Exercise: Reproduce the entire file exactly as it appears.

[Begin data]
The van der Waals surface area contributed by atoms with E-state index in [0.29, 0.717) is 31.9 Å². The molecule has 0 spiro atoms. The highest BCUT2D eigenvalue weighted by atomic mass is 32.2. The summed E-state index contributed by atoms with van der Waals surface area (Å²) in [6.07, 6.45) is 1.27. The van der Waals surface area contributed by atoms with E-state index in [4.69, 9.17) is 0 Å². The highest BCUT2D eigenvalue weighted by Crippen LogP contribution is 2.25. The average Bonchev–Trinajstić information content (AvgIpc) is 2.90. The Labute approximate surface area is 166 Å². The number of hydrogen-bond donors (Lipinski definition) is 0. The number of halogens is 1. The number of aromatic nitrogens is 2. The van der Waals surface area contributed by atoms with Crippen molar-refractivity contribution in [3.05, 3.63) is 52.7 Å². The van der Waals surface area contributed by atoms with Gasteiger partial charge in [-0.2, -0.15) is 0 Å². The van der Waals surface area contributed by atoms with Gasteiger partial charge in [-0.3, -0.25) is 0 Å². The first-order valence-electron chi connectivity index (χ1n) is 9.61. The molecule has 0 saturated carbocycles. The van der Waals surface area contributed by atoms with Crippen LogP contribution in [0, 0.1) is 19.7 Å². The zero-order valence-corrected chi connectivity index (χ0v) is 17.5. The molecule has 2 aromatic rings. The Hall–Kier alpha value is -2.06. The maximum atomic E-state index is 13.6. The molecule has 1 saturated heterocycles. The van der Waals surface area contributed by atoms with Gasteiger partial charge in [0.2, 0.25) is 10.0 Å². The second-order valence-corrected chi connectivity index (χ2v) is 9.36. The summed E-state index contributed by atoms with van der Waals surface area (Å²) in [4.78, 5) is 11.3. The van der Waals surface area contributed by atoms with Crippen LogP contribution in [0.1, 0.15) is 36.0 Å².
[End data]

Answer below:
The van der Waals surface area contributed by atoms with E-state index in [0.29, 0.717) is 31.9 Å². The molecule has 0 spiro atoms. The highest BCUT2D eigenvalue weighted by atomic mass is 32.2. The summed E-state index contributed by atoms with van der Waals surface area (Å²) in [6.07, 6.45) is 1.27. The van der Waals surface area contributed by atoms with E-state index in [4.69, 9.17) is 0 Å². The highest BCUT2D eigenvalue weighted by Crippen LogP contribution is 2.25. The average Bonchev–Trinajstić information content (AvgIpc) is 2.90. The Labute approximate surface area is 166 Å². The number of hydrogen-bond donors (Lipinski definition) is 0. The number of halogens is 1. The number of aromatic nitrogens is 2. The van der Waals surface area contributed by atoms with Crippen molar-refractivity contribution in [3.05, 3.63) is 52.7 Å². The van der Waals surface area contributed by atoms with Gasteiger partial charge in [-0.2, -0.15) is 0 Å². The van der Waals surface area contributed by atoms with Gasteiger partial charge in [-0.3, -0.25) is 0 Å². The first-order valence-electron chi connectivity index (χ1n) is 9.61. The molecule has 0 saturated carbocycles. The van der Waals surface area contributed by atoms with Crippen LogP contribution in [0, 0.1) is 19.7 Å². The zero-order valence-corrected chi connectivity index (χ0v) is 17.5. The molecule has 2 aromatic rings. The Hall–Kier alpha value is -2.06. The maximum atomic E-state index is 13.6. The molecule has 1 saturated heterocycles. The van der Waals surface area contributed by atoms with Gasteiger partial charge in [0.2, 0.25) is 10.0 Å². The second-order valence-corrected chi connectivity index (χ2v) is 9.36. The summed E-state index contributed by atoms with van der Waals surface area (Å²) in [4.78, 5) is 11.3. The van der Waals surface area contributed by atoms with Crippen LogP contribution in [0.1, 0.15) is 36.0 Å².